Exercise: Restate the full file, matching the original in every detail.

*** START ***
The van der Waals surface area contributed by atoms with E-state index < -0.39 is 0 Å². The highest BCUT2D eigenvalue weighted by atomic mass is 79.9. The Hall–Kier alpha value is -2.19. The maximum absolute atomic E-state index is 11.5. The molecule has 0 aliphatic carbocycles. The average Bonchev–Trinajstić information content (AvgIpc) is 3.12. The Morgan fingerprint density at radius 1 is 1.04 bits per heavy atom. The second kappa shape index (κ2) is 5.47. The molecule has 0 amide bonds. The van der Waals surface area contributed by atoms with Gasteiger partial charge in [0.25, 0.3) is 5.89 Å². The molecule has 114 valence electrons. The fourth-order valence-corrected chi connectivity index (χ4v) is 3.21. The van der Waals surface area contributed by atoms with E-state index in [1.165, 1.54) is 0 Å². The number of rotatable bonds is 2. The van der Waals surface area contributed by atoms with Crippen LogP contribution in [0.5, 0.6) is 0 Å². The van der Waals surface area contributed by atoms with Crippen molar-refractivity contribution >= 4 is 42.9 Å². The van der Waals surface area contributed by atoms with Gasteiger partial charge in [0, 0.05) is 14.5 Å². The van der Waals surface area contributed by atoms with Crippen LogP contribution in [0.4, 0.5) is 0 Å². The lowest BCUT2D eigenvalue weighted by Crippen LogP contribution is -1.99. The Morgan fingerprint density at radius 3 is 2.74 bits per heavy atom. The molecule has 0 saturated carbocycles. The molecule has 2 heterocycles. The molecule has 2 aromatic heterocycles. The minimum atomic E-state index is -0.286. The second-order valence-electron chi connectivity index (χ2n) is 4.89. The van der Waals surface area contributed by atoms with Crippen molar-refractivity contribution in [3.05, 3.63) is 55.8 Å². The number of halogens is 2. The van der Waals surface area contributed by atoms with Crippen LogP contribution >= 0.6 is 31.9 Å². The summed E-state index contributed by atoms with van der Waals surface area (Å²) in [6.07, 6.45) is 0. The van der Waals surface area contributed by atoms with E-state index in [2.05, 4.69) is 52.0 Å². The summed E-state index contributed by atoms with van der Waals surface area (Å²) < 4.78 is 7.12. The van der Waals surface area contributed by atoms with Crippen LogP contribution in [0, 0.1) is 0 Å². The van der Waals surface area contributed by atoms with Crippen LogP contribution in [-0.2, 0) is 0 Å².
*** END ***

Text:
The van der Waals surface area contributed by atoms with E-state index < -0.39 is 0 Å². The highest BCUT2D eigenvalue weighted by atomic mass is 79.9. The Hall–Kier alpha value is -2.19. The maximum absolute atomic E-state index is 11.5. The molecule has 0 aliphatic carbocycles. The average Bonchev–Trinajstić information content (AvgIpc) is 3.12. The Morgan fingerprint density at radius 1 is 1.04 bits per heavy atom. The second kappa shape index (κ2) is 5.47. The molecule has 0 amide bonds. The van der Waals surface area contributed by atoms with Gasteiger partial charge in [0.25, 0.3) is 5.89 Å². The molecule has 114 valence electrons. The fourth-order valence-corrected chi connectivity index (χ4v) is 3.21. The van der Waals surface area contributed by atoms with E-state index in [1.165, 1.54) is 0 Å². The number of rotatable bonds is 2. The van der Waals surface area contributed by atoms with Crippen LogP contribution in [0.5, 0.6) is 0 Å². The van der Waals surface area contributed by atoms with Crippen molar-refractivity contribution >= 4 is 42.9 Å². The van der Waals surface area contributed by atoms with Gasteiger partial charge in [0, 0.05) is 14.5 Å². The van der Waals surface area contributed by atoms with Crippen LogP contribution in [0.4, 0.5) is 0 Å². The lowest BCUT2D eigenvalue weighted by Crippen LogP contribution is -1.99. The Morgan fingerprint density at radius 3 is 2.74 bits per heavy atom. The molecule has 0 saturated carbocycles. The molecule has 2 heterocycles. The molecule has 2 aromatic heterocycles. The minimum atomic E-state index is -0.286. The second-order valence-electron chi connectivity index (χ2n) is 4.89. The van der Waals surface area contributed by atoms with Crippen molar-refractivity contribution in [3.05, 3.63) is 55.8 Å². The number of halogens is 2. The van der Waals surface area contributed by atoms with Crippen LogP contribution >= 0.6 is 31.9 Å². The summed E-state index contributed by atoms with van der Waals surface area (Å²) in [6.07, 6.45) is 0. The van der Waals surface area contributed by atoms with E-state index in [2.05, 4.69) is 52.0 Å². The summed E-state index contributed by atoms with van der Waals surface area (Å²) < 4.78 is 7.12. The van der Waals surface area contributed by atoms with Crippen LogP contribution in [0, 0.1) is 0 Å². The van der Waals surface area contributed by atoms with Crippen LogP contribution in [-0.2, 0) is 0 Å².